Photo by Shutterstock
Nearly two months after a deadly building collapse claimed the lives of 1,127 garment workers outside the Bangladesh capital of Dhaka, the U.S. House of Representatives is taking action on the issue of safety in the beleaguered South Asian nation. Lawmakers in Washington, D.C., approved on Friday a defense authorization bill that requires all military-branded garments produced in Bangladesh and sold at Department of Defense-owned base retail stores, also known as “exchanges,” to comply with an enforceable fire and building safety accord that will improve conditions in the country’s ready-made garment factories and “uphold our nation’s core values.” The bill also requires military exchanges that sell their own Bangladesh-made branded garments to join or abide by the conditions of the Accord on Fire and Building Safety in Bangladesh.
Photo by Sajid Hossain for Reuters
BILL OF RIGHTS
The amendment, which was authored by Representatives Jan Schakowsky (D-Ill.) and George Miller (D-Calif.), passed on a vote of 315 to 109, although it could still be threatened by a veto from the White House, which has expressed opposition to certain provisions in the legislation, including conflicts with the Senate spending bill.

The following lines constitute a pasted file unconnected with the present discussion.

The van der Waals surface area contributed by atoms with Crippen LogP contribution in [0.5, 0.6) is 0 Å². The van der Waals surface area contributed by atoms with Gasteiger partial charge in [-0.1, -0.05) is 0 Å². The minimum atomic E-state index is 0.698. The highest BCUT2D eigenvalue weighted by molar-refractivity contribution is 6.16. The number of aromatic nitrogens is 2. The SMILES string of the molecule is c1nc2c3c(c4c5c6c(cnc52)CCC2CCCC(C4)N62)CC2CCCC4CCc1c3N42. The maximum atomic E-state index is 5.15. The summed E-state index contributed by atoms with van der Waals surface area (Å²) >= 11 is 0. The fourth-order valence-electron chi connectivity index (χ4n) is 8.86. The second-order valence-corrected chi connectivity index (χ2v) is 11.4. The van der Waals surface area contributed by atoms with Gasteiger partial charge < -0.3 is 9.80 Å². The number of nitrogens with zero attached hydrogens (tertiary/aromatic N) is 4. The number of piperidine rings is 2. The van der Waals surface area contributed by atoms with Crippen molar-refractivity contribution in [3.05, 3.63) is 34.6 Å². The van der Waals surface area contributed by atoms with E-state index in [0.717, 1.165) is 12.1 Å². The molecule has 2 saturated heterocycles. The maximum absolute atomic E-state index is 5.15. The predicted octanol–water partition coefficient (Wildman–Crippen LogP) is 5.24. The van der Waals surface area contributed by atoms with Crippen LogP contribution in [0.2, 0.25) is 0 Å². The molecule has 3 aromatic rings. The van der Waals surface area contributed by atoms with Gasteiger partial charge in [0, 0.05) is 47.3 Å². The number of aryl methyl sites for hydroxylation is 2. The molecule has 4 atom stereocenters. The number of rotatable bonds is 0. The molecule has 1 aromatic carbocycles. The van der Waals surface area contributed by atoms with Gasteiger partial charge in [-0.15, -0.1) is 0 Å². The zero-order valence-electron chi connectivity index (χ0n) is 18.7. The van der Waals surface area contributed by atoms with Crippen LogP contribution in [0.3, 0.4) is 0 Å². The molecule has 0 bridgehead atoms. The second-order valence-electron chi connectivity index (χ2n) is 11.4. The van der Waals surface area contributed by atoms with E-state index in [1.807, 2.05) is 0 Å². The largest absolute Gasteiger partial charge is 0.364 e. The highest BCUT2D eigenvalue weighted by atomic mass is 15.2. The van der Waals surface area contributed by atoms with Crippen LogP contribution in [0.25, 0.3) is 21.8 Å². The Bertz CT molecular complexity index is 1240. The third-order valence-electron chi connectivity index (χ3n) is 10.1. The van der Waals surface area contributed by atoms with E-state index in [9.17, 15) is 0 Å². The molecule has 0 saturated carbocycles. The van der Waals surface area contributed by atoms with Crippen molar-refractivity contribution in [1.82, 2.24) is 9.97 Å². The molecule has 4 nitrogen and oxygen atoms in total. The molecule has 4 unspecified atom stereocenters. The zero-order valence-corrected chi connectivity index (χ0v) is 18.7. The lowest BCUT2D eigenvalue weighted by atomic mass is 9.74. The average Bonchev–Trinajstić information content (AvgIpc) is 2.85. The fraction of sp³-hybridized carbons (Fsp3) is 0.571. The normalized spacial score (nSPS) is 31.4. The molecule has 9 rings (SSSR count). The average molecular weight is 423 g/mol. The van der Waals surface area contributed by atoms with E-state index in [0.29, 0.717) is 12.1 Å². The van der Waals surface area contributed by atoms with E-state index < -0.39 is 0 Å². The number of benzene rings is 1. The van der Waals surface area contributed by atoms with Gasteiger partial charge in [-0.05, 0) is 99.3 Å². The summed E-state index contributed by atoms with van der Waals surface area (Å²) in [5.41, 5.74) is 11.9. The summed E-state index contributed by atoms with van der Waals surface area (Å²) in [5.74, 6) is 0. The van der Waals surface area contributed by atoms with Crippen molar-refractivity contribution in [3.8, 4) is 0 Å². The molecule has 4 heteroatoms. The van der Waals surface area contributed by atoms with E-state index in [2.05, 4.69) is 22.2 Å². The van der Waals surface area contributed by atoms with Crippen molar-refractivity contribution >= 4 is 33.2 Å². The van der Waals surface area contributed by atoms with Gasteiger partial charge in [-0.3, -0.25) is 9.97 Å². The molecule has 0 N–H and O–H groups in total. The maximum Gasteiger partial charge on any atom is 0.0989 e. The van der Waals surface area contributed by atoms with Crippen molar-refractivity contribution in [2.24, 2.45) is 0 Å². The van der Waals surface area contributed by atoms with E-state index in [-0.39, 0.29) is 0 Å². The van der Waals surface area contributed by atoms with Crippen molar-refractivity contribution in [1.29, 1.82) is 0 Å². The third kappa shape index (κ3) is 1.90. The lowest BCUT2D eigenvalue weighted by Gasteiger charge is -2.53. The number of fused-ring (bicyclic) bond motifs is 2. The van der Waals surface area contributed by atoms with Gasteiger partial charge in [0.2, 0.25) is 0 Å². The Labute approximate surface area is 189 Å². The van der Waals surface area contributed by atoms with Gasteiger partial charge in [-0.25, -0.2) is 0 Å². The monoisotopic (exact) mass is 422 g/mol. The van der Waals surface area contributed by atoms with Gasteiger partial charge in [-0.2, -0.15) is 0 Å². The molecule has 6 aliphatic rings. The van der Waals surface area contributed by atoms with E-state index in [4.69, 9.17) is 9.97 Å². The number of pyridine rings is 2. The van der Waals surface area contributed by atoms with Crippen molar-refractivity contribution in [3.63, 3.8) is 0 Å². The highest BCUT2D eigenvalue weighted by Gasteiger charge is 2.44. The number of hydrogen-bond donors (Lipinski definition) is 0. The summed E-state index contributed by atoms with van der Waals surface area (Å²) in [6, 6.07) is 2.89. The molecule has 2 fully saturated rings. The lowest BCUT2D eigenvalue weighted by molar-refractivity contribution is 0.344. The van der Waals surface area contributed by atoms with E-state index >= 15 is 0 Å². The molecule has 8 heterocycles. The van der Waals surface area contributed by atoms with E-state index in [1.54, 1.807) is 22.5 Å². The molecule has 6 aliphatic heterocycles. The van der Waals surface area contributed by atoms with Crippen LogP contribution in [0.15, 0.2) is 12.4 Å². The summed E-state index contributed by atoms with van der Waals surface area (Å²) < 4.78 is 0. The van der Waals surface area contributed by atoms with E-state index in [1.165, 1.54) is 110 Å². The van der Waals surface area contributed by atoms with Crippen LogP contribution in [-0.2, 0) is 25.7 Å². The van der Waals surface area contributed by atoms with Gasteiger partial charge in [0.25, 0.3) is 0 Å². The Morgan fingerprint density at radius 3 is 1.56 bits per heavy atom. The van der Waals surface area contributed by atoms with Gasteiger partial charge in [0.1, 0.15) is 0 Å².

The amendment passed on a vote of 315 to 109 but it could still be threatened by a White House veto.
Miller recently traveled to Bangladesh to bear witness to conditions in the world’s second-largest garment exporter, as well as meet with workers, victims, and industry and government officials. Speaking on the House floor on June 5, Miller urged his audience to “listen to the women of Bangladesh.”
“It is my view that [Bangladesh trade benefits under the Generalized System of Preferences] should be suspended now until Bangladesh meets specific benchmarks, including: strengthening labor laws consistent with internationally recognized standards; ensuring timely union registrations; and, ending repression of labor rights organizations,” he said.
A number of garments and documents with Marine insignias were discovered in the wreckage of the Tazreen Fashions fire that killed 112 workers in Bangladesh in November, according to ABC News. Public records indicate that the Army-Air Force Exchange imported 124,000 pounds of garments last year from several garment factories in Bangladesh.